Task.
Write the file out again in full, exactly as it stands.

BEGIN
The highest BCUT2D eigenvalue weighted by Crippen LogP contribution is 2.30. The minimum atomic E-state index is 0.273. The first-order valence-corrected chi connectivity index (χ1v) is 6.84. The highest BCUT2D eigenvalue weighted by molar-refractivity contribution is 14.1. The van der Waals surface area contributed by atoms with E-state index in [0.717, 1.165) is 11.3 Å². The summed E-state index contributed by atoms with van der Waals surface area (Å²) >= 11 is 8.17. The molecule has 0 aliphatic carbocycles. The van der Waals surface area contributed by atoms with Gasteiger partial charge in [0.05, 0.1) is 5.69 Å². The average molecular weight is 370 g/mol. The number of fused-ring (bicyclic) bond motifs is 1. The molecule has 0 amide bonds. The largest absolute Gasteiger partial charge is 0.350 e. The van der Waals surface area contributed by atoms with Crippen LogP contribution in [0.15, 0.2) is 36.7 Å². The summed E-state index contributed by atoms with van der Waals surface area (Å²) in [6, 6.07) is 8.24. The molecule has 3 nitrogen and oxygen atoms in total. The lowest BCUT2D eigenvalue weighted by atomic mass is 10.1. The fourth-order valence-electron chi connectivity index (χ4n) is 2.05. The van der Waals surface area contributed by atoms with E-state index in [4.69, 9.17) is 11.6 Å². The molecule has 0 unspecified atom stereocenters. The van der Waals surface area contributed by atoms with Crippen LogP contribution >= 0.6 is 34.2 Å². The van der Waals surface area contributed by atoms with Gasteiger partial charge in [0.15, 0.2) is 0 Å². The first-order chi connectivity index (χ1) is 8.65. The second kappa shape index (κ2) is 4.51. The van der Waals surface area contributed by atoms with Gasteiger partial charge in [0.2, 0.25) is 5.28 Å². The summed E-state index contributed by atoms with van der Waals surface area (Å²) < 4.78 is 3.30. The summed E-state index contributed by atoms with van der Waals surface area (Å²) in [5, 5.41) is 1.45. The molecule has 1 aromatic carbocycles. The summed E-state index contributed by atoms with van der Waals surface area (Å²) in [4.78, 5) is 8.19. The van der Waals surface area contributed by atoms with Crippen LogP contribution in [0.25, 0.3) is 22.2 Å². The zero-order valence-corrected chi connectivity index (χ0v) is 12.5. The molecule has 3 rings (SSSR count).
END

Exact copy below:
The highest BCUT2D eigenvalue weighted by Crippen LogP contribution is 2.30. The minimum atomic E-state index is 0.273. The first-order valence-corrected chi connectivity index (χ1v) is 6.84. The highest BCUT2D eigenvalue weighted by molar-refractivity contribution is 14.1. The van der Waals surface area contributed by atoms with E-state index in [0.717, 1.165) is 11.3 Å². The summed E-state index contributed by atoms with van der Waals surface area (Å²) >= 11 is 8.17. The molecule has 0 aliphatic carbocycles. The van der Waals surface area contributed by atoms with Gasteiger partial charge in [0.05, 0.1) is 5.69 Å². The average molecular weight is 370 g/mol. The number of fused-ring (bicyclic) bond motifs is 1. The molecule has 0 amide bonds. The largest absolute Gasteiger partial charge is 0.350 e. The van der Waals surface area contributed by atoms with Crippen LogP contribution in [0.15, 0.2) is 36.7 Å². The summed E-state index contributed by atoms with van der Waals surface area (Å²) in [6, 6.07) is 8.24. The molecule has 3 nitrogen and oxygen atoms in total. The lowest BCUT2D eigenvalue weighted by atomic mass is 10.1. The fourth-order valence-electron chi connectivity index (χ4n) is 2.05. The van der Waals surface area contributed by atoms with E-state index in [4.69, 9.17) is 11.6 Å². The molecule has 0 unspecified atom stereocenters. The van der Waals surface area contributed by atoms with Crippen LogP contribution >= 0.6 is 34.2 Å². The van der Waals surface area contributed by atoms with Gasteiger partial charge in [0.15, 0.2) is 0 Å². The first-order chi connectivity index (χ1) is 8.65. The second kappa shape index (κ2) is 4.51. The van der Waals surface area contributed by atoms with Gasteiger partial charge in [0.2, 0.25) is 5.28 Å². The summed E-state index contributed by atoms with van der Waals surface area (Å²) < 4.78 is 3.30. The summed E-state index contributed by atoms with van der Waals surface area (Å²) in [5, 5.41) is 1.45. The molecule has 1 aromatic carbocycles. The summed E-state index contributed by atoms with van der Waals surface area (Å²) in [4.78, 5) is 8.19. The van der Waals surface area contributed by atoms with Crippen LogP contribution in [0.25, 0.3) is 22.2 Å². The zero-order valence-corrected chi connectivity index (χ0v) is 12.5. The molecule has 3 rings (SSSR count).